The postdiluvian landscape contains little cutting-edge design but rather an abundance of familiarity and replication. What does this reveal about New Orleans society?
Last year the world media converged noisily on New Orleans to mark the tenth anniversary of Hurricane Katrina. This year marked a quieter but still significant milestone: it’s been a decade since the actual start of the structural recovery, which began tentatively in early 2006. So this is an apt moment to assess the results. How have the citizens of New Orleans been choosing to rebuild their residences? What do the reconstituted cityscapes look like? What do the choices reveal about the various homeowners, builders, developers, architects, authorities involved — and most of all, about New Orleans society?
These fundamental questions have gone curiously unaddressed in the substantial and growing archive of post-Katrina literature. In general this literature, from scholarship to the trade press to ambitious long-form journalism, falls into three main categories: theoretical discourses on the philosophies that ought to (or ought not) inform the rebuilding, including sustainability, resilience, localism, historicism, modernism, equity, social justice, gentrification, neoliberalism, entrepreneurism, tactical urbanism, New Urbanism, and landscape urbanism; critical analyses of official plans and programs (such as the Bring New Orleans Back Commission and Louisiana Road Home), of the privatization of public housing and hospitals, flood control and insurance, coastal restoration, various recovery schemes, and urban planning in general; and journalistic stories of innovative initiatives and proactive citizen engagement, usually with an eye toward the above narratives.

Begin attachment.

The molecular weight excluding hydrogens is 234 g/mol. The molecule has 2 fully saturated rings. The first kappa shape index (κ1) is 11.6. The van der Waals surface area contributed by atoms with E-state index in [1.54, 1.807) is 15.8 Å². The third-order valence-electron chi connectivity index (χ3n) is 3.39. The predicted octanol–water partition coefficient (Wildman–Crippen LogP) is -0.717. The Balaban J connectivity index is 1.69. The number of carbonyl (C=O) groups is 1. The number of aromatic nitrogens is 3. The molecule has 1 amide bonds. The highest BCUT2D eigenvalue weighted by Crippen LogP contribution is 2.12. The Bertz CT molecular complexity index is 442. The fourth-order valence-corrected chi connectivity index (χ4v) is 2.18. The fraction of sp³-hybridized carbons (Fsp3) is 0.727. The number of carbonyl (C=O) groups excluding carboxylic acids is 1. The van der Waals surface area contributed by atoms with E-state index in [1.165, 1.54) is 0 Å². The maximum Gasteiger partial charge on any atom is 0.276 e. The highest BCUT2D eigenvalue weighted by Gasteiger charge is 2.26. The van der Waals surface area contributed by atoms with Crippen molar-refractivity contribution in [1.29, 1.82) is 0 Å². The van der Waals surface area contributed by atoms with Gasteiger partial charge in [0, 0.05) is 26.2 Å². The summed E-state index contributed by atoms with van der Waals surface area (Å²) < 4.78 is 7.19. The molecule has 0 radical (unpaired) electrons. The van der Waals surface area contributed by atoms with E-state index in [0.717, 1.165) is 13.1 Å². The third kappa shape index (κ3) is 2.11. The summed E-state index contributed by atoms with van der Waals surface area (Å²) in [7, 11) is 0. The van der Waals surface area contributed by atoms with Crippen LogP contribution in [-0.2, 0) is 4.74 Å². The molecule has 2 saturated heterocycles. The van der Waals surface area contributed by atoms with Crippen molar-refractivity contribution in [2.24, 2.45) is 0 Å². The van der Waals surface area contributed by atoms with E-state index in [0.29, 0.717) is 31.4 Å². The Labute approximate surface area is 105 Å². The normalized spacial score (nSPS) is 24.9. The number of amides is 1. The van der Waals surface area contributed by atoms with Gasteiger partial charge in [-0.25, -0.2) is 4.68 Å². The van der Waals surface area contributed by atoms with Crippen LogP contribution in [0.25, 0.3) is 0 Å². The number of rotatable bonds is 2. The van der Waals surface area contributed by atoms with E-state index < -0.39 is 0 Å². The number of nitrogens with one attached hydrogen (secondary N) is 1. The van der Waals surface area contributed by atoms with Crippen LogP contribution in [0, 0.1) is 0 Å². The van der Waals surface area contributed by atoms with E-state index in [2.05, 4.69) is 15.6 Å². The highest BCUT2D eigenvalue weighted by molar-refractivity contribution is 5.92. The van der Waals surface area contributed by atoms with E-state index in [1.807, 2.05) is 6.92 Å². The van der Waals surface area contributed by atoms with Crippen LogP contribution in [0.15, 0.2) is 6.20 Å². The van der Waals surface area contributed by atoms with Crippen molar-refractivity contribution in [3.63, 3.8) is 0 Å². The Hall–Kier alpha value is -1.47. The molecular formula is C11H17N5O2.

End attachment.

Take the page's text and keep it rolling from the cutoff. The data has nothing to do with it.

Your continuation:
The literature, in other words, has been theoretical, didactic, critical, and/or prescriptive in its framing — and for good reason: there was much to critique during and after Katrina, not to mention before, and much that begged for improvement. What’s harder to find are expository studies aimed at characterizing and explaining how things have actually been playing out, based on broad empirical evidence. To put a finer point on it, everyone seems to have an opinion of what post-Katrina architecture and urbanism ought to look like (consider the very name Make It Right, for Brad Pitt’s project of developing sustainable homes in the Lower Ninth Ward), but no one has conducted an architectural census and analyzed what, ten years later, it actually looks like. […]